644 F2d 1147 Soto v. Southern Pacific Transportation Company

644 F.2d 1147

Joe F. SOTO, Plaintiff-Appellant,

No. 79-3965.

United States Court of Appeals,
Fifth Circuit.

Unit A

May 14, 1981.
Rehearing and Rehearing En Banc Denied June 22, 1981.

Norman R. Jones, Marc A. Zito, Bellaire, Tex., for plaintiff-appellant.

Ferd C. Meyer, Jr., Howard P. Newton, San Antonio, Tex., for defendant-appellee.

Appeal from the United States District Court for the Western District of Texas.

Before BROWN, COLEMAN and GEE, Circuit Judges.


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In this action under the Federal Employers' Liability Act (FELA), 45 U.S.C.A. §§ 51-60, the jury returned a verdict for Mr. Soto, the plaintiff employee, but the district court entered judgment n. o. v. for his employer on the ground that there was insufficient evidence to support a finding that the employer was guilty of any negligence. An examination of the briefs and the record reveals that the judgment should be affirmed.


As related in greater detail in the district court opinion, Soto v. Southern Pacific Transportation Co., No. SA-77-CA-171 (W.D.Tex., Nov. 5, 1979), the essentially undisputed evidence in the case established that at the time of his injury Mr. Soto was dumping a rubber-tired wheelbarrow which he had loaded with trash and sand cleared from pits used for servicing the underside of diesel engines. By his own testimony he determined the size of the load he was carrying: no one was rushing him at his task and there was no reason why he should not have made the load lighter. Further, there was nothing wrong with the wheelbarrow, the shovel, or the area where the barrow was being wheeled by Mr. Soto.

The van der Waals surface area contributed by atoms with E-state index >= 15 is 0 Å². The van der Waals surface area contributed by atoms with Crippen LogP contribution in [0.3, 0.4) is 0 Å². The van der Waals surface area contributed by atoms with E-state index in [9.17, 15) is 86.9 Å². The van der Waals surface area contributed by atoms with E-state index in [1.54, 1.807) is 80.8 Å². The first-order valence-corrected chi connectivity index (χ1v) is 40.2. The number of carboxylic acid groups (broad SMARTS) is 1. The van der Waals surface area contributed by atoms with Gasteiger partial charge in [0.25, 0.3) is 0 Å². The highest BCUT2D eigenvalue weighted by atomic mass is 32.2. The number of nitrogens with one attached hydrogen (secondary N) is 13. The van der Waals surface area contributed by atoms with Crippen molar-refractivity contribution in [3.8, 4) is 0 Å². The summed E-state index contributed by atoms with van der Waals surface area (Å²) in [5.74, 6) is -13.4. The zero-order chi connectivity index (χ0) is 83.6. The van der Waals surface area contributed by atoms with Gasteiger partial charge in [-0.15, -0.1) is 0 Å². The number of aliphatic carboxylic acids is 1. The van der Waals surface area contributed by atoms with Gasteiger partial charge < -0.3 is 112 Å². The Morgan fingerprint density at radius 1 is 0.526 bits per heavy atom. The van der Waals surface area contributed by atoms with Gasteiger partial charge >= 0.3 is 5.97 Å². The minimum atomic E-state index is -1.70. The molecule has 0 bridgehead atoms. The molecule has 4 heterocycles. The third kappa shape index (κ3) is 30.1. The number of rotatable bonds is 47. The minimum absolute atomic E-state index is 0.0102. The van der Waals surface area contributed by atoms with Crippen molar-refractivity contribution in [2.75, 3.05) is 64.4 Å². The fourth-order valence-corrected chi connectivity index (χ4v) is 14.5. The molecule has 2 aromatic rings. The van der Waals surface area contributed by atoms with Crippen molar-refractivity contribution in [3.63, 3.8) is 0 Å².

The FELA is not a workers' compensation system. Employer negligence remains a prerequisite to liability. As the district court observed in its opinion: "If this verdict stands its ... message to railroads would be that they can no longer use wheelbarrows, even when equipped with rubber tires, and that the use of such wheelbarrows is 'unreasonable.' " That there were other, arguably more advanced, methods in use by the defendant for cleaning these pits is of no significance where the method in use by Mr. Soto was not an inherently unsafe one. The task at which Mr. Soto was injured was one that could be safely done by the method which he was told to use and was using.